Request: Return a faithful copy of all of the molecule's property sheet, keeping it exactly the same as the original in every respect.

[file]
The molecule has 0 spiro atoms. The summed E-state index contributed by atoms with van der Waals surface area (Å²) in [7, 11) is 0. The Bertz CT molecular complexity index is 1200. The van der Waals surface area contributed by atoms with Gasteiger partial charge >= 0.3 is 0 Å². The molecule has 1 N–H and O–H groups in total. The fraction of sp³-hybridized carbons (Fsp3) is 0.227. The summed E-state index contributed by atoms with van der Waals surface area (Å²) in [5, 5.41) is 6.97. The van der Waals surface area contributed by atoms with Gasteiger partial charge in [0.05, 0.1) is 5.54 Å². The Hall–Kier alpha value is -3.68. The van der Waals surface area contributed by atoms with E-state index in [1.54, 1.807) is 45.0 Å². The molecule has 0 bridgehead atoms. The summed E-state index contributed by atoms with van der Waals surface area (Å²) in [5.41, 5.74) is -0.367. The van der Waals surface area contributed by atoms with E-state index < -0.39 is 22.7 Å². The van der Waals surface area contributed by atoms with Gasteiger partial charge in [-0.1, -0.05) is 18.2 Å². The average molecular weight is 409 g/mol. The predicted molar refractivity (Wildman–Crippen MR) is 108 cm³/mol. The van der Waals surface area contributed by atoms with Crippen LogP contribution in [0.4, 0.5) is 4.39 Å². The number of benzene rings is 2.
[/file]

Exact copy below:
The molecule has 0 spiro atoms. The summed E-state index contributed by atoms with van der Waals surface area (Å²) in [7, 11) is 0. The Bertz CT molecular complexity index is 1200. The van der Waals surface area contributed by atoms with Gasteiger partial charge >= 0.3 is 0 Å². The molecule has 1 N–H and O–H groups in total. The fraction of sp³-hybridized carbons (Fsp3) is 0.227. The summed E-state index contributed by atoms with van der Waals surface area (Å²) in [5, 5.41) is 6.97. The van der Waals surface area contributed by atoms with Gasteiger partial charge in [0.05, 0.1) is 5.54 Å². The Hall–Kier alpha value is -3.68. The van der Waals surface area contributed by atoms with E-state index in [1.54, 1.807) is 45.0 Å². The molecule has 0 bridgehead atoms. The summed E-state index contributed by atoms with van der Waals surface area (Å²) in [5.41, 5.74) is -0.367. The van der Waals surface area contributed by atoms with E-state index < -0.39 is 22.7 Å². The van der Waals surface area contributed by atoms with Gasteiger partial charge in [-0.1, -0.05) is 18.2 Å². The average molecular weight is 409 g/mol. The predicted molar refractivity (Wildman–Crippen MR) is 108 cm³/mol. The van der Waals surface area contributed by atoms with Crippen LogP contribution in [0.4, 0.5) is 4.39 Å². The number of benzene rings is 2.